After E. Coli Outbreak, CDC Advises Tossing All Lettuce

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Since the discovery of E. coli in romaine lettuce originating from Yuma, Arizona last month, consumers have been on high alert for affected produce. Now the U.S. Centers for Disease Control and Prevention (CDC) are advising more extreme measures: if you’re unsure of where your salad originated, and if there’s a chance it might contain romaine lettuce — for example, if you’ve bought a selection of mixed greens — throw it away, stat.
Technically, the CDC hasn’t issued a lettuce recall, so consumers really do need to double-check their produce before buying or eating it. It’s also important to note that washing your greens won’t reduce your risk of infection if the mix includes leaves affected by the romaine lettuce outbreak. "This bacteria can actually get inside the lettuce leaf," CDC Outbreak Response and Prevention Branch Chief Ian Williams told CNN.
Tossing newly purchased greens might seem overcautious — especially in light of conversations going on around food waste — but it comes down to a critical food packaging issue. In many cases, lettuce is sold without specific place of origin markers. So while it might be possible to identify some romaine lettuce recall brands with ties to Yuma, the absence of a brand from that list wouldn’t necessarily guarantee its safety. The CDC also suggests skipping any restaurant dish served with romaine lettuce unless staff can identify the source of their produce.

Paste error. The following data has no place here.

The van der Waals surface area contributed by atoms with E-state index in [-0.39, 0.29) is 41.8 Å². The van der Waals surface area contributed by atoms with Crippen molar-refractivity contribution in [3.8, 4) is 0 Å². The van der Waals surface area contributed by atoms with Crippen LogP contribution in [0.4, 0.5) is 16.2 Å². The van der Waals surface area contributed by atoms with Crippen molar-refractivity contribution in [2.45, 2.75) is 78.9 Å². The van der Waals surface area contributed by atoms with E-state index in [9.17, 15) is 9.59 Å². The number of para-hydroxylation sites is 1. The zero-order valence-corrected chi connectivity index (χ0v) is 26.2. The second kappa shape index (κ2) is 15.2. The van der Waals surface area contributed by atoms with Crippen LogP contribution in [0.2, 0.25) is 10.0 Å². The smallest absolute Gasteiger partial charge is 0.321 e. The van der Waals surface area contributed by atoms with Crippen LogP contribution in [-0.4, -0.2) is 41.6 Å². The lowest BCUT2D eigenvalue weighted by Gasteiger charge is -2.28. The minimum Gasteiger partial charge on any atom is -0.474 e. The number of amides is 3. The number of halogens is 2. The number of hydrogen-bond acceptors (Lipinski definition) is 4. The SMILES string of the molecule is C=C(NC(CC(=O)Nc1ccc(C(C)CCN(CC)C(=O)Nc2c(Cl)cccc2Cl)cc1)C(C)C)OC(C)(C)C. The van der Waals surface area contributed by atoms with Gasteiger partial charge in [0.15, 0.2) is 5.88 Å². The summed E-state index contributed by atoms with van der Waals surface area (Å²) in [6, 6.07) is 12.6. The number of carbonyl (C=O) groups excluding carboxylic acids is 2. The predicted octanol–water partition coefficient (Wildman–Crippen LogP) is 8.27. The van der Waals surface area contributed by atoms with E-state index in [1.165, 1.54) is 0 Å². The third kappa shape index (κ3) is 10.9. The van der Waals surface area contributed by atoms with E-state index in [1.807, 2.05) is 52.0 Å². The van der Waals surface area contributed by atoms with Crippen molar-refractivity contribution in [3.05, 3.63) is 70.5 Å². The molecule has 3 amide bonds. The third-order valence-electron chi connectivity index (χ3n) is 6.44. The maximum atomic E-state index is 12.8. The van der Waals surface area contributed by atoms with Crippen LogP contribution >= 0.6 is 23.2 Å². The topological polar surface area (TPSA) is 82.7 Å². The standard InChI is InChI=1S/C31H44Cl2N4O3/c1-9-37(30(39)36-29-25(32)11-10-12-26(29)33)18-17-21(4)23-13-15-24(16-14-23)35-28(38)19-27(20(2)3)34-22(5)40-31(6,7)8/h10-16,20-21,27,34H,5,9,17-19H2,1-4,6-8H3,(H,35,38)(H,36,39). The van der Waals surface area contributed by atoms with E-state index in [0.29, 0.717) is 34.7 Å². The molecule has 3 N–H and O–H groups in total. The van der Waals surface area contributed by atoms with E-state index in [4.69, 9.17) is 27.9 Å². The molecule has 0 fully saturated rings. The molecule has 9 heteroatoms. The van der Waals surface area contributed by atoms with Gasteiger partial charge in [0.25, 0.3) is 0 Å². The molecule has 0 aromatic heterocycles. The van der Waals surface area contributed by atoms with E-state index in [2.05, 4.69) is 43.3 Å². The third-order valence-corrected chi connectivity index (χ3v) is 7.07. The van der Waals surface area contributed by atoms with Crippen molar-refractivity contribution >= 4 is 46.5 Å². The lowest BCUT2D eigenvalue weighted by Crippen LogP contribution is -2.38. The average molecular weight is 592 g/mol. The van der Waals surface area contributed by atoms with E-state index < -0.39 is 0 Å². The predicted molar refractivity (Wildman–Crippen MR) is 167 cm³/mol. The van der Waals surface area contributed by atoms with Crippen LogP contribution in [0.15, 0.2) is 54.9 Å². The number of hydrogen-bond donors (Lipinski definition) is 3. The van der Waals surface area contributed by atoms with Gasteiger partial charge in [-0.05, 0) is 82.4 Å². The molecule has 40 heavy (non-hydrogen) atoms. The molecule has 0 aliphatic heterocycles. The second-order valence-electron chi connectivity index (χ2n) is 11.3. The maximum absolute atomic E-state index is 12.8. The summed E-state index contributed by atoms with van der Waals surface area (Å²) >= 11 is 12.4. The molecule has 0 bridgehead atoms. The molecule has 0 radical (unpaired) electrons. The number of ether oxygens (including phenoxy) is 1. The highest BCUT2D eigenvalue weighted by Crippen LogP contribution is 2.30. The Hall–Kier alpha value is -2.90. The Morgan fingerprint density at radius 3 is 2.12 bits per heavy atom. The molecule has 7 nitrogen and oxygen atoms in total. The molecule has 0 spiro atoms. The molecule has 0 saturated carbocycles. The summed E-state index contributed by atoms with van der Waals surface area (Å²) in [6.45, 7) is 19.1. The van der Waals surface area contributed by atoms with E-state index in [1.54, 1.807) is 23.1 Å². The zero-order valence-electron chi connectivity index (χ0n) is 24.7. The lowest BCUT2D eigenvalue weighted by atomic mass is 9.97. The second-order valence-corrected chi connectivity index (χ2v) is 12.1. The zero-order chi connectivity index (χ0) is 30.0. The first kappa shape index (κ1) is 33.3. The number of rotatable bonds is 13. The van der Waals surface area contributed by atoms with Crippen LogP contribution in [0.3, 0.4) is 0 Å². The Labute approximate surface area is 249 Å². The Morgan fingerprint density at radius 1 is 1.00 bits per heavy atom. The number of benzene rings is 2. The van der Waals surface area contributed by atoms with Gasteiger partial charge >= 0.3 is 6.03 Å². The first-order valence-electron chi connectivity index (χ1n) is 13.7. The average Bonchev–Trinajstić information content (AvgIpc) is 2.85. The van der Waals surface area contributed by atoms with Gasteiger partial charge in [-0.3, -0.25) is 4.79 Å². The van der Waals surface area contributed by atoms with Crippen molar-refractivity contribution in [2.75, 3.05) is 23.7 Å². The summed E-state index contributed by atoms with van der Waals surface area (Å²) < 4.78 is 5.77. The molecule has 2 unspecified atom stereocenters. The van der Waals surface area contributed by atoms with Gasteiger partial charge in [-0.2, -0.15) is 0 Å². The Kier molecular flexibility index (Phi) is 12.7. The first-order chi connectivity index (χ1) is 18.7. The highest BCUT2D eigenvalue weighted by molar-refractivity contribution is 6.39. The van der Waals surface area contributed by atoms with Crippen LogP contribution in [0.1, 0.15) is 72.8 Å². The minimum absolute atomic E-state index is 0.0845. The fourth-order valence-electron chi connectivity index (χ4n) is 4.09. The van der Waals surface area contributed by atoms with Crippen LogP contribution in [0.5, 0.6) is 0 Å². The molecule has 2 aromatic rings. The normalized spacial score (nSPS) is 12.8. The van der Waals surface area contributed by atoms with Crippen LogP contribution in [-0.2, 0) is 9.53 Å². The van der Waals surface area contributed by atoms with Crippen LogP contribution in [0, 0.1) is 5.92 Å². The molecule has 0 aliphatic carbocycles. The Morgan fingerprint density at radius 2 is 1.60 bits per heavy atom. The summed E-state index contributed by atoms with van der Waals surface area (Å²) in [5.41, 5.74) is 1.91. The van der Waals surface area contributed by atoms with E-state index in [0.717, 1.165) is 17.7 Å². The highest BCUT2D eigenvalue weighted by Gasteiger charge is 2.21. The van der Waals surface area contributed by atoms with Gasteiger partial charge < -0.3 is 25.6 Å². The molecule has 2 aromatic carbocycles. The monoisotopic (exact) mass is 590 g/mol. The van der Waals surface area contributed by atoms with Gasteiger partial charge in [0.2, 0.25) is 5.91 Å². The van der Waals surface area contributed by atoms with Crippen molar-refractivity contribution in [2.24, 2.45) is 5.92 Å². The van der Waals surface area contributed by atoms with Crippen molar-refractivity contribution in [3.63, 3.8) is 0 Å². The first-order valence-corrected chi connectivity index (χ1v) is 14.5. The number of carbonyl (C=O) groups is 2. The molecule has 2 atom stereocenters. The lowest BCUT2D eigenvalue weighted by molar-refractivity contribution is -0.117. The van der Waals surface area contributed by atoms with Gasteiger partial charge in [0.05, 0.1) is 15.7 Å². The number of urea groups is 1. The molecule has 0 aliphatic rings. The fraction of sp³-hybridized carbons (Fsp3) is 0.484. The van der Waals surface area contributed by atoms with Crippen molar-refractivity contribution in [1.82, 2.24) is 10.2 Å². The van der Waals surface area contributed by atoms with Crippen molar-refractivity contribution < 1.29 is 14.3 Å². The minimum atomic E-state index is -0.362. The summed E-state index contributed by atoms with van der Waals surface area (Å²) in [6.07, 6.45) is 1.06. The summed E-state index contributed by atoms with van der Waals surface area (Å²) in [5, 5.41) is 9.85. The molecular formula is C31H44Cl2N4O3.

So far 53 people in 16 states have reportedly been infected by the current E. coli outbreak. More than half have been hospitalized, to give you a sense of just how nasty this strain is. While symptoms of an E. coli infection typically include cramps and other digestive upsets, the CDC advises that five patients have developed hemolytic uremic syndrome, a type of kidney failure.
Hopefully the outbreak will be resolved soon — but for now, we’ll take the excuse to skip the salad.

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